Forget the plastic conservatories of the 80s and 90s, today’s extensions are light-enhancing, architect-created areas with underfloor heating, high tech glass and statement design. And with square footage at such a premium, homeowners are gaining back every inch they can find to achieve the open-plan dream, whether it’s by digging into the basement or going double and even triple height. But when it comes to your own project, where do you start?

 

The options in a typical terraced or semi-detached house are side return, rear single story, rear double storey and basement extension, and how you proceed will all depend on the available light according to the aspect of your house as well as building regulations. Looking in your area and what has been done before can start giving you an idea of what has previously been allowed.

 

 

The sort of extension you decide to go with will dictate how much space your new kitchen will have, but as a general rule a single height and side return are often the first steps towards making use of otherwise unused space and creating the best connection with the garden. The kitchen is still the main selling point of any house, and is also the one area that you will not want to scrimp on when it comes to extending, but you have to be practical about your present and future lifestyle demands too. While open-plan living is so often the ideal you might want to think about incorporating designated zones in your re-imagined space for pantry storage, utilities and media, as well as areas for formal and casual gathering and dining.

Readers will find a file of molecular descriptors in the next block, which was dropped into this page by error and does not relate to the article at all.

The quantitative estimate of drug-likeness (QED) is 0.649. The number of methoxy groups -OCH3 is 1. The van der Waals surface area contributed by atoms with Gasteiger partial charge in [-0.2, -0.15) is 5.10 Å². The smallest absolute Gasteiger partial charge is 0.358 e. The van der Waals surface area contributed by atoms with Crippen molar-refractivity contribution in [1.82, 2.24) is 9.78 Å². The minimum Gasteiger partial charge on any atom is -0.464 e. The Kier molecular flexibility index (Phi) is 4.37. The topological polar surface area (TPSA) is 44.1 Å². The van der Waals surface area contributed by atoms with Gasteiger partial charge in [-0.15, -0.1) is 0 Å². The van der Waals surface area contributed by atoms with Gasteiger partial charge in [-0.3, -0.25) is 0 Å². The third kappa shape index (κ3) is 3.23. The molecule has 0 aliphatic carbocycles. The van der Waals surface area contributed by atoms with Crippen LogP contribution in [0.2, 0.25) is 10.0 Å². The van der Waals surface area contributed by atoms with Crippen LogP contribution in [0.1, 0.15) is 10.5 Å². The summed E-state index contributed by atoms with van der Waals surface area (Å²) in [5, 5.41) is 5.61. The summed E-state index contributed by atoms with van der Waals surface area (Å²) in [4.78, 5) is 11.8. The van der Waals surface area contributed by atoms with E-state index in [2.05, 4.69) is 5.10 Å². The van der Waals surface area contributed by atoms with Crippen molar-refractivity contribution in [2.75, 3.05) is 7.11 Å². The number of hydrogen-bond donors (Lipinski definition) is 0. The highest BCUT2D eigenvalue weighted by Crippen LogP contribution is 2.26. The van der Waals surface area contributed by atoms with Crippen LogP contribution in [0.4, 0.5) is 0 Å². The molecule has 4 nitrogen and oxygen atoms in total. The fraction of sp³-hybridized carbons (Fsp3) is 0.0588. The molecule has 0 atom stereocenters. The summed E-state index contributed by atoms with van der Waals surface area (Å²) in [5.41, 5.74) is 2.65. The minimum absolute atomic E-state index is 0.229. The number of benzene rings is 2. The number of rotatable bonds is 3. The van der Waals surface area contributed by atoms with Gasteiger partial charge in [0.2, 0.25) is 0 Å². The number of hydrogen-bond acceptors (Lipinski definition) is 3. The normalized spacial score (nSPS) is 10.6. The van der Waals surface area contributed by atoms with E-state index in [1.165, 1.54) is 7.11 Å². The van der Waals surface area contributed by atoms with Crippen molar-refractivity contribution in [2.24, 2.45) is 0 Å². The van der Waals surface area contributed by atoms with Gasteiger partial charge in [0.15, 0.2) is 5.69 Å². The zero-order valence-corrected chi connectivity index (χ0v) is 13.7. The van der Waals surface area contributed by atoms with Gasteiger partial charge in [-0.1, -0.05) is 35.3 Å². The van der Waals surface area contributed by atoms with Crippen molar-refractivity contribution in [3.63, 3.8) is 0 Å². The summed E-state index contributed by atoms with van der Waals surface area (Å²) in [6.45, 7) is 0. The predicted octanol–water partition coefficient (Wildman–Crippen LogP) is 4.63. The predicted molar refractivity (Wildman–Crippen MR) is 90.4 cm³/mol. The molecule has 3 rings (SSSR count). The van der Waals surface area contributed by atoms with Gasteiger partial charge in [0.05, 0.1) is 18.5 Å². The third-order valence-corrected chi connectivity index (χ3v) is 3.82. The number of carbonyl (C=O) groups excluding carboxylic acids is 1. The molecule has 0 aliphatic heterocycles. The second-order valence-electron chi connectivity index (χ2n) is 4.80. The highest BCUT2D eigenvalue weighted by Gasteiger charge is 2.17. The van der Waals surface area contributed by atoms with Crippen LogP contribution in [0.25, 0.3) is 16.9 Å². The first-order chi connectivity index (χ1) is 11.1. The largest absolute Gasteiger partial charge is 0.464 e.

While glass has become the key material, be cautious with its over-use as a glass box extension can become a hot box in summer and a fish bowl in winter. A good heating and cooling system is essential, as well as a carefully devised plan about where overhead windows are placed. When it comes to choosing glass doors the options are endless, but the main ones are sliding, bi-fold and large format French doors. As a general rule, the less frame you see the more you pay. So-called frameless doors cleverly conceal the top and bottom framework within the floor and ceiling, giving as minimal an appearance as possible.

 

 

Shown from top to bottom: Project managed by Glamuzina Paterson Architects, New Zealand (photos by Emily Andrews); Basement conversion project by Kitchen Architecture; Project managed by Kitchen Architecture; (Left) bultaup kitchen, project by Sebastian Sandler from XUL Architecture; (right) Project managed by Patrick Michell from Platform 5 Architects, kitchen is GIQ Design, London

 

Article by: Ciara Elliott